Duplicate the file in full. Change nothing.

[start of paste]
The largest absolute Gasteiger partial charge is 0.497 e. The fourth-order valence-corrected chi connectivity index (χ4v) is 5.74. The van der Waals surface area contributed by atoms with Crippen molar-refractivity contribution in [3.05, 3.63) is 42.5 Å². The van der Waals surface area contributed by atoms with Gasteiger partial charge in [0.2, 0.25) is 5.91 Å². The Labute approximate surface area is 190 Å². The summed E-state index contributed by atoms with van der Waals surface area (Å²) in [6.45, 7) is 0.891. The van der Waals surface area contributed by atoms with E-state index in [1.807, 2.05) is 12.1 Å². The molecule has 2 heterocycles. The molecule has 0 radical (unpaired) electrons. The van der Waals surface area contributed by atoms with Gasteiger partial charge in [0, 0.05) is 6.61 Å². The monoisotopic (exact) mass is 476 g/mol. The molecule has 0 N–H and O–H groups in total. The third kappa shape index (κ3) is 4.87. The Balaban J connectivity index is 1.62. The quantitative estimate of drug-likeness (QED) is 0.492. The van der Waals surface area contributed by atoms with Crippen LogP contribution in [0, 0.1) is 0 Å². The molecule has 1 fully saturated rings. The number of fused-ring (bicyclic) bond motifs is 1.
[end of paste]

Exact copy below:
The largest absolute Gasteiger partial charge is 0.497 e. The fourth-order valence-corrected chi connectivity index (χ4v) is 5.74. The van der Waals surface area contributed by atoms with Crippen molar-refractivity contribution in [3.05, 3.63) is 42.5 Å². The van der Waals surface area contributed by atoms with Gasteiger partial charge in [0.2, 0.25) is 5.91 Å². The Labute approximate surface area is 190 Å². The summed E-state index contributed by atoms with van der Waals surface area (Å²) in [6.45, 7) is 0.891. The van der Waals surface area contributed by atoms with E-state index in [1.807, 2.05) is 12.1 Å². The molecule has 2 heterocycles. The molecule has 0 radical (unpaired) electrons. The van der Waals surface area contributed by atoms with Gasteiger partial charge in [0, 0.05) is 6.61 Å². The monoisotopic (exact) mass is 476 g/mol. The molecule has 0 N–H and O–H groups in total. The third kappa shape index (κ3) is 4.87. The Balaban J connectivity index is 1.62. The quantitative estimate of drug-likeness (QED) is 0.492. The van der Waals surface area contributed by atoms with Crippen LogP contribution in [0, 0.1) is 0 Å². The molecule has 1 fully saturated rings. The number of fused-ring (bicyclic) bond motifs is 1.